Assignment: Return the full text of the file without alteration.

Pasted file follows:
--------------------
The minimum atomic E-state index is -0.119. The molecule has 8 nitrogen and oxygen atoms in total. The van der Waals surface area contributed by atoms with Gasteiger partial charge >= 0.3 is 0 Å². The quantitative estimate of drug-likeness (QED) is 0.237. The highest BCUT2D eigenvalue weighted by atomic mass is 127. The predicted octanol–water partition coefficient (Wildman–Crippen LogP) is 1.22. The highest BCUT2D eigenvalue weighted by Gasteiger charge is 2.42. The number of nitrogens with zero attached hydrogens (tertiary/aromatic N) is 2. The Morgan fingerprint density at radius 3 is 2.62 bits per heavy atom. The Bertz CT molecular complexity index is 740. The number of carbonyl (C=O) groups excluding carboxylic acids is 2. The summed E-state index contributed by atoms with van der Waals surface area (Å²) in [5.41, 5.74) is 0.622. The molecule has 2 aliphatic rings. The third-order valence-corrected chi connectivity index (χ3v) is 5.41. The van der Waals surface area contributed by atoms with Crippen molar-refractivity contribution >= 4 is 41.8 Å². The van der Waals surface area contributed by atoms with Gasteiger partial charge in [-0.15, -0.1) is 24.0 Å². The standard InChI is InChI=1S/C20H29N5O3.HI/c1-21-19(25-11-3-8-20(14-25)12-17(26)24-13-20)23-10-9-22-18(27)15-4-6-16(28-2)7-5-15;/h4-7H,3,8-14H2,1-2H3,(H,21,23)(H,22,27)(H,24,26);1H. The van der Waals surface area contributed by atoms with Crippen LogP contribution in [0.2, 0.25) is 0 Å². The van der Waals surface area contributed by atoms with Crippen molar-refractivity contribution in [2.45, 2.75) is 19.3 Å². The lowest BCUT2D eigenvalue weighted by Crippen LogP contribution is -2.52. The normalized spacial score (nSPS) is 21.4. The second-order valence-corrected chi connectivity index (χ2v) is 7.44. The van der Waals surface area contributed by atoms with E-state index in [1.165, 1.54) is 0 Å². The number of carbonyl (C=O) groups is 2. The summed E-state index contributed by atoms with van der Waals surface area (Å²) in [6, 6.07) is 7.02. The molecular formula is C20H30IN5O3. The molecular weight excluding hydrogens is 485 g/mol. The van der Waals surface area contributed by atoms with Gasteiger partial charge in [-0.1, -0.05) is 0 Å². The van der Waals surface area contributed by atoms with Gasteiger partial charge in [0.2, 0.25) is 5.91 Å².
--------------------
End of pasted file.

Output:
The minimum atomic E-state index is -0.119. The molecule has 8 nitrogen and oxygen atoms in total. The van der Waals surface area contributed by atoms with Gasteiger partial charge >= 0.3 is 0 Å². The quantitative estimate of drug-likeness (QED) is 0.237. The highest BCUT2D eigenvalue weighted by atomic mass is 127. The predicted octanol–water partition coefficient (Wildman–Crippen LogP) is 1.22. The highest BCUT2D eigenvalue weighted by Gasteiger charge is 2.42. The number of nitrogens with zero attached hydrogens (tertiary/aromatic N) is 2. The Morgan fingerprint density at radius 3 is 2.62 bits per heavy atom. The Bertz CT molecular complexity index is 740. The number of carbonyl (C=O) groups excluding carboxylic acids is 2. The summed E-state index contributed by atoms with van der Waals surface area (Å²) in [5.41, 5.74) is 0.622. The molecule has 2 aliphatic rings. The third-order valence-corrected chi connectivity index (χ3v) is 5.41. The van der Waals surface area contributed by atoms with Crippen molar-refractivity contribution >= 4 is 41.8 Å². The van der Waals surface area contributed by atoms with Gasteiger partial charge in [-0.15, -0.1) is 24.0 Å². The standard InChI is InChI=1S/C20H29N5O3.HI/c1-21-19(25-11-3-8-20(14-25)12-17(26)24-13-20)23-10-9-22-18(27)15-4-6-16(28-2)7-5-15;/h4-7H,3,8-14H2,1-2H3,(H,21,23)(H,22,27)(H,24,26);1H. The van der Waals surface area contributed by atoms with Crippen LogP contribution in [0.2, 0.25) is 0 Å². The van der Waals surface area contributed by atoms with Crippen molar-refractivity contribution in [2.45, 2.75) is 19.3 Å². The lowest BCUT2D eigenvalue weighted by Crippen LogP contribution is -2.52. The normalized spacial score (nSPS) is 21.4. The second-order valence-corrected chi connectivity index (χ2v) is 7.44. The van der Waals surface area contributed by atoms with E-state index in [1.165, 1.54) is 0 Å². The number of carbonyl (C=O) groups is 2. The summed E-state index contributed by atoms with van der Waals surface area (Å²) in [6, 6.07) is 7.02. The molecular formula is C20H30IN5O3. The molecular weight excluding hydrogens is 485 g/mol. The van der Waals surface area contributed by atoms with Gasteiger partial charge in [-0.1, -0.05) is 0 Å². The van der Waals surface area contributed by atoms with Gasteiger partial charge in [0.2, 0.25) is 5.91 Å².